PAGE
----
You beat me to that very observation, Hillbilly. The Republicans are selling something which only appeals to a rapidly shrinking part of the electorate. There’s plenty of tea party types, GOP diehards I’ve talked to who are convinced that if we want the economy to improve all we have to do is deporting all people here illegally. We’d save billions they say. Hell, a significant portion of our deficit would disappear if we only deported them all. And why do they believe this? Because they have been told this over and over in the right-wing blogosphere, talk radio etc.

  11. Woody says:

    I see this as another facet of the overall purity movement within the Republican Party. There has been a remarkable purge of ideological, religious, and economic heretics – why not race as well?

    I’ve seen an awful lot of pixels prognosticating the ruin of the GOP over this. However, as any decent AP Government course will teach, a potential group’s large size is often a weakness in getting preferred policy passed, or a preferred candidate elected. A smaller group with strong cohesion activates much more effectively, particularly when they believe they are under threat.

    Remember, this party is still strongly influenced by Karl Rove – the great splitter of the modern electorate. His outfit is built almost entirely on deactivating the Democrats’ demographic advantage over a long period of time.

  12. @Latino_in_Boston:

    There’s plenty of tea party types, GOP diehards I’ve talked to who are convinced that if we want the economy to improve all we have to do is deporting all people here illegally. We’d save billions they say.

    Which again demonstrates the phoniness of the Tea Party’s support for capitalism. What country ever made itself wealthier by destroying its own captial resources?

  13. superdestroyer says:

    @Steven L. Taylor:

    You always avoid the issue is how can any conservative party appeal to Hispanics when Hispanics are so liberal. How can any conservative party support ethnic set asides, open borders, demand that others speak Spanish, high taxes, and high entitlements.

    If Hispanics showed any interest in conservative politics, Republicans would be interested in appealing to them but when Hispanics are very liberal, there is nothing that any conservative party can do.

  14. @superdestroyer: The problem with your “argument” is that it assumes that ethnicity/race determines ideology and hence you say “Hispanics are so liberal,”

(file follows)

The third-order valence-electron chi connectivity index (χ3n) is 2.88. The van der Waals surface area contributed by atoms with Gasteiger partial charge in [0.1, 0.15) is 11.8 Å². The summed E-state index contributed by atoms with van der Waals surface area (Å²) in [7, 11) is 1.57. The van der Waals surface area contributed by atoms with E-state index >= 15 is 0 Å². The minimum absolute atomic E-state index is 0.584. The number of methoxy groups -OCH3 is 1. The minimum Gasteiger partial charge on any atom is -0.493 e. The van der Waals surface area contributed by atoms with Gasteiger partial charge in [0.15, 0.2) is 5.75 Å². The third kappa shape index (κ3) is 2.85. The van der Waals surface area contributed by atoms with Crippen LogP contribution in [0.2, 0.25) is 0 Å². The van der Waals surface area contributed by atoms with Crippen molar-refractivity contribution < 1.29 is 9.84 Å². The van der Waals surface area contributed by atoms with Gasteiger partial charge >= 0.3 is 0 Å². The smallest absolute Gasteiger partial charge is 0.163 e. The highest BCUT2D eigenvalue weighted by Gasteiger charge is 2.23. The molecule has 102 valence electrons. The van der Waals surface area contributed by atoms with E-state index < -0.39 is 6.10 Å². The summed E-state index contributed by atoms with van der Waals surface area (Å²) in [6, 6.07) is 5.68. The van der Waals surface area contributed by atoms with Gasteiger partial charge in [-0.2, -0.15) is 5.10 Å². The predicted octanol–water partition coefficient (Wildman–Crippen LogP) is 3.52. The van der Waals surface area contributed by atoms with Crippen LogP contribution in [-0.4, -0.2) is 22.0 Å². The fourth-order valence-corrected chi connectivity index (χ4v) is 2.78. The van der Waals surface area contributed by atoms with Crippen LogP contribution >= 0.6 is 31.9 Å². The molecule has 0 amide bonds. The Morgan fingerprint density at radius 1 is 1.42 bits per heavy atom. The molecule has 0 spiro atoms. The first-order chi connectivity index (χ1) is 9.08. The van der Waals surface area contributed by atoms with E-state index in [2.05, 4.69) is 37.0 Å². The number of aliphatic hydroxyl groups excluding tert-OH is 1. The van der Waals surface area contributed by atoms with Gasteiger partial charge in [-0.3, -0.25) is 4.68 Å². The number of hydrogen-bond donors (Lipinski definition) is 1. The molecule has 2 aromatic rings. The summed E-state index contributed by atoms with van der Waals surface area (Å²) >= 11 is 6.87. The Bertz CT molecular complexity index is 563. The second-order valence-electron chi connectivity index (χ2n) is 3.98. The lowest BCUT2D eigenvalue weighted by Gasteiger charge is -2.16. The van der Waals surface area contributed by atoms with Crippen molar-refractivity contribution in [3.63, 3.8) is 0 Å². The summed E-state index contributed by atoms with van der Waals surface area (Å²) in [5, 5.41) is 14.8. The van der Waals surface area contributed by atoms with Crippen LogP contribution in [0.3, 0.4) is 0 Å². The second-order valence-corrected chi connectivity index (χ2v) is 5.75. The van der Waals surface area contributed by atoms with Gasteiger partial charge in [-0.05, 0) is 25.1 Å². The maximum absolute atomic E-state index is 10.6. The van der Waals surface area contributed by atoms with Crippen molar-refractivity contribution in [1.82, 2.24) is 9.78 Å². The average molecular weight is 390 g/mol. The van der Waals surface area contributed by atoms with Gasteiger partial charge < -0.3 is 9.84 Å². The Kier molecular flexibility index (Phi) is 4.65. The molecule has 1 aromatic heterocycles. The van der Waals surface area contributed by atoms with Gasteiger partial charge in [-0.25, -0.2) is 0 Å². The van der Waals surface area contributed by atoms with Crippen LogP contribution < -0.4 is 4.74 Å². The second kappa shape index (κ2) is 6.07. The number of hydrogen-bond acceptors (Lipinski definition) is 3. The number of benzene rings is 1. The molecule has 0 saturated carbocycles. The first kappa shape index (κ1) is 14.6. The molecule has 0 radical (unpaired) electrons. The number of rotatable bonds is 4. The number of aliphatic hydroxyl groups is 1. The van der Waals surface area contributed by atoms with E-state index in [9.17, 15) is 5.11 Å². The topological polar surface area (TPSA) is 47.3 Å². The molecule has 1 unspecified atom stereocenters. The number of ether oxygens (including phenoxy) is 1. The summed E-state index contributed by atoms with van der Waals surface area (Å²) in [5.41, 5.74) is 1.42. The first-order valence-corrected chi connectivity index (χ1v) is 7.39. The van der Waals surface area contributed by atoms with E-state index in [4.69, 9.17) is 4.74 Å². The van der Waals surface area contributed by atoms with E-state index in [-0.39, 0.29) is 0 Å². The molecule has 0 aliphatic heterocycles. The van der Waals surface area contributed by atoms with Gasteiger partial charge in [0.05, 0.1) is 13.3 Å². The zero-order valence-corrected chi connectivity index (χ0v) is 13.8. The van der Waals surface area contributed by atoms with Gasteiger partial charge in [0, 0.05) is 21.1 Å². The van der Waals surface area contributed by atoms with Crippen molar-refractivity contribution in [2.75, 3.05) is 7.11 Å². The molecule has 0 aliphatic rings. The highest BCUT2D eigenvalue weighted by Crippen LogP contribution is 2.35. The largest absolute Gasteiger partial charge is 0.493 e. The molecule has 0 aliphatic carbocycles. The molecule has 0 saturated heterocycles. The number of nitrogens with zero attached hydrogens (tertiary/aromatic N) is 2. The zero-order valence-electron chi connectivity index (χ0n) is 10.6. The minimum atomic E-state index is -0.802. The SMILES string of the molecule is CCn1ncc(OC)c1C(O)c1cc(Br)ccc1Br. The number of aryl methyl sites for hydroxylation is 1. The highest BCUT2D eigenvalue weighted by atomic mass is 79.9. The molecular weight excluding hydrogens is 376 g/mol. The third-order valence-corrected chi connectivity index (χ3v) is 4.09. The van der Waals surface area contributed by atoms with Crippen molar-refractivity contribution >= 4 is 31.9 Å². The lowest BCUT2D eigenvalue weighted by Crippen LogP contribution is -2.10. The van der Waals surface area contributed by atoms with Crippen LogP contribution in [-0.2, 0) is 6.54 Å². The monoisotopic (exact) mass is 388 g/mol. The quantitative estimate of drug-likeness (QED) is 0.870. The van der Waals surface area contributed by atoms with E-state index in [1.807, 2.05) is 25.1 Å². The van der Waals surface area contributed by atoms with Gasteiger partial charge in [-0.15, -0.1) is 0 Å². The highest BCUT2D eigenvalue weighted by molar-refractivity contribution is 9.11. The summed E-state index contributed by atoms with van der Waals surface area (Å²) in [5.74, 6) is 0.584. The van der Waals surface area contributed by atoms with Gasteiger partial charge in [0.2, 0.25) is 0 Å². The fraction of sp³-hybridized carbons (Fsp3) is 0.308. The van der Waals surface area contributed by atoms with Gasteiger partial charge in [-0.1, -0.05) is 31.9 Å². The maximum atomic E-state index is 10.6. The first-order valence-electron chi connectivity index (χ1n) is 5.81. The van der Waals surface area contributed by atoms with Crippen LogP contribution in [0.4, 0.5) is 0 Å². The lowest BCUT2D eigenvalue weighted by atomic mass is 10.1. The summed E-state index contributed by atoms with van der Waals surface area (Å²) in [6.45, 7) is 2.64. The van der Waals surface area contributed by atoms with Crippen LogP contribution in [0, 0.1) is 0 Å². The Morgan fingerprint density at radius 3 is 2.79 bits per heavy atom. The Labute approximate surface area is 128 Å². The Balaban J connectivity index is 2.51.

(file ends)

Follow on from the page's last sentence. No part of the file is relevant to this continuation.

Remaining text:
The problem is not that Hispanics find all conservative ideas anathema, it is that over the last decade the GOP had done nothing to court Hispanics, and indeed have done quite the opposite.

    If Hispanics showed any interest in conservative politics, Republicans would be interested in appealing to them

    Hispanics, as a demographic group, tend to be socially conservative, for example.

    Your problem, and why I don’t spend a lot of time trying to engage you, is that you views are so thoroughly race-based that you really can see nothing else (nor does it seem you have real interest in doing so).

  15. superdestroyer says:


    If Texas is a swing state, then the Democrats have a lock on enough states to make the U.S. a one party state.

    The real question that no one ever wants to discuss is how does a any conservative party appeal to a demographic group that has such low academic performance, that has a single mother birth rate of 50%, and commits crime at a rate about 4 times higher than whites, and that are generally much poorer.

    What can any conservative party do when the Democrats say that they will tax the rich (read whites) and give the money to Hispanics.

  16. superdestroyer says:

    @Steven L. Taylor:

    I am not surprised that no one at outsidethebeltway or any other moderate blog has posted about Romney’s embarrassing failure at reaching out to blacks

    My guess is that the conventional wisdom will be that is Romney had tried harder to just said the right thing, it would have been ineffective. What no consultant is willing to do is admit that appealing to blacks is a total waste of time for conservatives and will always backfire and lead to embarrassment.